The Frieda River Project is one of Asia-pacific’s largest undeveloped copper and gold deposits containing over 12 million tonnes of contained copper and 18 million ounces of gold.
Douglas Partners (DP) were involved with the Extended Scoping Study (2009), Pre-feasability Study (2010) and bankable Feasability Study (2011) for the Frieda River Gold-Copper Mine Project, Frieda River, Papua New Guinea. The scoping study entailed inter-alia, preliminary investigations and ranking of 10 potential hydro-electric schemes, 5 tailing dams, 8 process plant sites and over 120km of access roads. The feasability study involved detailed geological mapping, logging drill core and teaching logging skills to local geologists, in-situ field testing, factual and interpretive reporting on the more feasible sites.
The area is one of the most isolated and technically challenging mine sites in the world. It is covered by a dense jungle canopy which drapes steep mountains incised by rivers and is bounded by the Sepik River Flood Plains covered by peat swamp. There are no roads and only one small airstrip on the Frieda River specially built to service the project. The site’s complex geology and geomorphology continues to be shaped by earthquakes and surface processess. Consequently the project faces many potential geohazards including active faulting, soft ground, flooding, liquefiable soils, river avulsion, pyritic rock, active landsliding and earthquakes.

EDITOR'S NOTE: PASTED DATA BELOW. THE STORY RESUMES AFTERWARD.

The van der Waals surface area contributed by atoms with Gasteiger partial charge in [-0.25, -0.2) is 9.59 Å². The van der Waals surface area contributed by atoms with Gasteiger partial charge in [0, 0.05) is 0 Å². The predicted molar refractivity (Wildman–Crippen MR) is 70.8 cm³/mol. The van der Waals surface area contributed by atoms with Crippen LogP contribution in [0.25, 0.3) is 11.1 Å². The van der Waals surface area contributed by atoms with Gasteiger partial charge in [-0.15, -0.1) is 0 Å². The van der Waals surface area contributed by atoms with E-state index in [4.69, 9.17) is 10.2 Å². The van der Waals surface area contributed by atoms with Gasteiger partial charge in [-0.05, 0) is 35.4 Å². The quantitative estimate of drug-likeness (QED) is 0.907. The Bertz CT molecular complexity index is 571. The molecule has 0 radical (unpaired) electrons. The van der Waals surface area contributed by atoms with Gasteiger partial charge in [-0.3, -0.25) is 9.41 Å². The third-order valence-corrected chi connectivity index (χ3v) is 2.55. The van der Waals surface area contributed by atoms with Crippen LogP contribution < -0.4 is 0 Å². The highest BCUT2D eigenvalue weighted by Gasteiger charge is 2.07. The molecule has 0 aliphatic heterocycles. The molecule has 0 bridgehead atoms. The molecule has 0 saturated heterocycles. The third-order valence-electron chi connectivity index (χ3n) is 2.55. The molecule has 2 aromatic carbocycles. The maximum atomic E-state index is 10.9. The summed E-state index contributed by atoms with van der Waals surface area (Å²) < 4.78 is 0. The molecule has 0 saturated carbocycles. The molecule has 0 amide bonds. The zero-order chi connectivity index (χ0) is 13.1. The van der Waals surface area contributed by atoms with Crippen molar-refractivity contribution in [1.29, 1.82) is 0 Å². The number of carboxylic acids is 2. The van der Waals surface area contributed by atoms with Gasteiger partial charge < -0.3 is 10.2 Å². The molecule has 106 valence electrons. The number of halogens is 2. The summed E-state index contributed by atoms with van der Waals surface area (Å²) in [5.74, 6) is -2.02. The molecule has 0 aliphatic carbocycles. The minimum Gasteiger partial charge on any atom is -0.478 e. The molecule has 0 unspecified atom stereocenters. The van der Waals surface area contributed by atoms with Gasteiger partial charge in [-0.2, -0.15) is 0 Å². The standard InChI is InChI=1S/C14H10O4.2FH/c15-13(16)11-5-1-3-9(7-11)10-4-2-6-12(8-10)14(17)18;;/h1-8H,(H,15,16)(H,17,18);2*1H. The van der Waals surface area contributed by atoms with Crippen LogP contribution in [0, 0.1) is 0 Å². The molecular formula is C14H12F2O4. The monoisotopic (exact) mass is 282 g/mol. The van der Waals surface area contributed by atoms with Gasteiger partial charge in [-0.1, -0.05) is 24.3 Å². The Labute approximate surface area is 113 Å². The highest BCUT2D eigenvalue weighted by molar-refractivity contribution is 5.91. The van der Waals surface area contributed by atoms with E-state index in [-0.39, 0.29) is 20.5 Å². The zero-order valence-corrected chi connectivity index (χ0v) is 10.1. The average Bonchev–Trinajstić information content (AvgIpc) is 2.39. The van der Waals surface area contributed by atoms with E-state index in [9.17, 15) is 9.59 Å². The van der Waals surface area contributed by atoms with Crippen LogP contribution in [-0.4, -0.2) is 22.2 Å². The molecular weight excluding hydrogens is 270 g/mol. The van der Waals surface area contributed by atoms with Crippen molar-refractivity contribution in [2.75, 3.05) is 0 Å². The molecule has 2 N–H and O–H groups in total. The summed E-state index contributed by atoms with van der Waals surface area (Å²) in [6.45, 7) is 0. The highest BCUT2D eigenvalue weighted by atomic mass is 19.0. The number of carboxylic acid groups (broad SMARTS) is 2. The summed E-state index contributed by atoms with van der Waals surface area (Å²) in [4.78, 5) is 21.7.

Key to the project was overcoming many logistical challenges from mobilising people to and from site (over 40 DP staff from all over the company were involved over the three years), to communicating and coordinating with site teams and consultants spread across PNG, Australia, USA, Switzerland, UK and Chile.